Carlton Pearson’s life to be celebrated at multiple churches including Transformation Church

Despite being ostracized in life by many traditional churches after he rejected the orthodox idea of Hell at the height of his work as a pastor, multiple churches, including Transformation Church in Tulsa, Oklahoma, will celebrate the life of former megachurch Pastor Bishop Carlton Pearson, who died on Nov. 19 after a brief battle with cancer.
A recent announcement published on Pearson’s Facebook page said public viewings of his remains will take place at All Souls Unitarian Church in Tulsa on Nov. 29 from 4 p.m. to 8 p.m., and Nov. 30 from 9 a.m. to 10:30 a.m. An interfaith celebration of Pearson’s life will also take place at the church on Thursday starting at 11 a.m., while a final public viewing will follow that service on Thursday from 12:30 p.m. to 4:30 p.m.
“Our heartfelt condolences go out to Bishop Pearson’s family and all his friends. The legacy of his courageous work will live on through all those his remarkable life touched,” All Souls Unitarian Church said in a statement highlighting the celebration of Pearson’s life.
“In 2008, Bishop Pearson joined All Souls and became an affiliated minister of the congregation. We are incredibly grateful for his thought leadership, healing community work, and countless examples of inspiring, compassionate, and deeply restorative ministry. His breaking barriers and embracing a message of unconditional love has been a beacon of hope and inspiration for many within our congregation and throughout the world,” the church said.
“In spite of our broken hearts, we celebrate a life that was truly well lived,” the Rev. Randy Lewis, assistant minister of the church, said in a statement. “He left us an incredible body of work, through which we will continue to hear his incredible sense of humor, breadth of knowledge, and transcendent wisdom echoing in our hearts. He will be deeply missed.”
Two hours after the final viewing at All Souls Unitarian Church, there will be a musical celebration of Pearson’s life at Greater Grace Temple starting at 6:30 p.m. On Dec. 1, beginning at noon, an Episcopal celebration of Pearson’s life will take place at Pastor Michael Todd’s Transformation Church. Pearson revealed last year that Todd was like a nephew to him.
In January 2022, Pearson defended Todd after he received withering backlash for wiping globs of spit on his brother’s face during an animated worship service.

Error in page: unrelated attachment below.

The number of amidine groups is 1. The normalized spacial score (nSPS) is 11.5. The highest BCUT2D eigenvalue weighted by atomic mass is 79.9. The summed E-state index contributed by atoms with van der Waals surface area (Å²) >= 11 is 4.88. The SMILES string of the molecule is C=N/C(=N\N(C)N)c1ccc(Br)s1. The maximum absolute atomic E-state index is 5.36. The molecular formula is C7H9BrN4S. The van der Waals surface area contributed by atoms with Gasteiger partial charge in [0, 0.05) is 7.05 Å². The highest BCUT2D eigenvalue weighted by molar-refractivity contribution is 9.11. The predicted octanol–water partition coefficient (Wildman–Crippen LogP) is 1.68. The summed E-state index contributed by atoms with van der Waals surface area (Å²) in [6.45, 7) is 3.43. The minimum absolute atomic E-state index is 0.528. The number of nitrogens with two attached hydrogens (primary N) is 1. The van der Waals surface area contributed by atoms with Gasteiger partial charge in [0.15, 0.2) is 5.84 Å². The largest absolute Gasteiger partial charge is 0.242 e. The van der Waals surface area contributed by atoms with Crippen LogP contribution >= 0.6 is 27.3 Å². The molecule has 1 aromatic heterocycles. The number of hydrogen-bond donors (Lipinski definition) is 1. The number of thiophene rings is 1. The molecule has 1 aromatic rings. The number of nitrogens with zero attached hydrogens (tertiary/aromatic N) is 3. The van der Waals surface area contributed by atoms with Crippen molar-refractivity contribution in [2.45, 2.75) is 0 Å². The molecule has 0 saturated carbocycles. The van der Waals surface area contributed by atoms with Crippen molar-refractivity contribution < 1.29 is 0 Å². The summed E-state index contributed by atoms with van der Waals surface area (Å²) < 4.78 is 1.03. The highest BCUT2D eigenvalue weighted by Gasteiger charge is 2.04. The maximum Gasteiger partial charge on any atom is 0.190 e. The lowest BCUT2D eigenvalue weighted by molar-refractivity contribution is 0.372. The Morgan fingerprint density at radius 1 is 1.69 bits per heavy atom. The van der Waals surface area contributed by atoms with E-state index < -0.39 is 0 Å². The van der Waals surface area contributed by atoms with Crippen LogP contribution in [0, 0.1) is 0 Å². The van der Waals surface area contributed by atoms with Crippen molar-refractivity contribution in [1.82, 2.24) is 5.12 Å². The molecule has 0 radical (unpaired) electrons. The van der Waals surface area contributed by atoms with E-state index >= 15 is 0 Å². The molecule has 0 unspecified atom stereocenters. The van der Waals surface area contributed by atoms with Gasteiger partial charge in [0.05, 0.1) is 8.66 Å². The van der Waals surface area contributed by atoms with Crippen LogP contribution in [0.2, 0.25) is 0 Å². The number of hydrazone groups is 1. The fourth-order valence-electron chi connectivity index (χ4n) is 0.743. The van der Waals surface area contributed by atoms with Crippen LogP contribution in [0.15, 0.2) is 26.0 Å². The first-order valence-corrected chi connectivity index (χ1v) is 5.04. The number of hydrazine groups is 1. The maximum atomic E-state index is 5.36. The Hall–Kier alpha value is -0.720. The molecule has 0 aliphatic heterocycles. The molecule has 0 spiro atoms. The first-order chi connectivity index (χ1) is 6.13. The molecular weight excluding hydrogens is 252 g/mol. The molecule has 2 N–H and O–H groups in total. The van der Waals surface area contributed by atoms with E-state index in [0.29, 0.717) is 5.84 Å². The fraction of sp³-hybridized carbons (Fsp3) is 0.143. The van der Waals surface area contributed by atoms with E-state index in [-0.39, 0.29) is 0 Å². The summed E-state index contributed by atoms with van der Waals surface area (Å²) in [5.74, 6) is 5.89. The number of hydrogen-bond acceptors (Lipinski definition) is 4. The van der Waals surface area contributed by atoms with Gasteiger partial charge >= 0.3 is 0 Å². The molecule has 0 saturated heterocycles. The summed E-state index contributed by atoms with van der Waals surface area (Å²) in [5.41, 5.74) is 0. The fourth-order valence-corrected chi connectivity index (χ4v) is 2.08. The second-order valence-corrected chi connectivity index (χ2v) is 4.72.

“Michael Todd is like a nephew to me. His brother on whom the spit was smeared is my godson,” Pearson said in a Facebook post.
“They grew up in Higher Dimensions, the church I founded in 1981, the same year I hired his parents and moved them to Tulsa. He’s a highly gifted, passionate, generous, and anointed young man.”
Pearson admitted, however, that Todd “crossed the line and was excessive to the point of disgusting millions.”
“[B]ut he is not a criminal, cheat, fake, hypocrite or self-centered preacher,” Pearson said. “He’s young with success none of us expected him to have. He’s by no means perfect, but he’s a called man of God and good.”
“If you wanna throw someone away, it shouldn’t be him or anyone like him,” Pearson concluded. “He’s the real thing.”
When Pearson passed, Transformation Church honored his legacy in a post on Facebook.
“Today we honor the life and legacy of Bishop @carltondpearson. You have left an undeniable impact in the Body of Christ,” the church noted on Nov. 20. “TC Nation, let’s join together and cover his family in prayer during this time.”
Pearson, who was raised in the conservative Church of God in Christ, the world’s most prominent black Pentecostal denomination, founded Higher Dimensions Evangelistic Center in Tulsa in 1981. The church grew from 75 to more than 5,000 members, according to the Christian Research Institute.
In the late 1980s, Pearson, who was also a gifted singer, started the Azusa Conferences at Oral Roberts University and became a mainstay on Christian television.
After Pearson challenged the biblical definition of Hell, however, his life was upended by significant rejection from the community that once celebrated him. The Joint College of African-American Pentecostal Bishops Congress branded him a heretic in 2004 for preaching inclusionism, which the Christian apologetics ministry Got Questions calls the “old heresy of universalism re-packaged and given a new name.”
“This shift in belief caused churches, upon whose stages he once frequented, to close their doors to him, shut down his annual conference and caused his church to dwindle from thousands to only dozens,” his family said in a statement.
Pearson, whose life is documented in the Netflix film “Come Sunday,” developed a “message and example of unconditional love” that resonated with “non-Christians, as well as Christians who had left the church as a result of church hurts, abuse [and] hypocrisy,” the statement added.
“[They] loved the new message of love, healing, and restoration. He leaves a legacy of love through the multiplied thousands of lives he touched during his time on Earth and the impartation of grace and mercy he preached and exhibited to everyone he encountered.”

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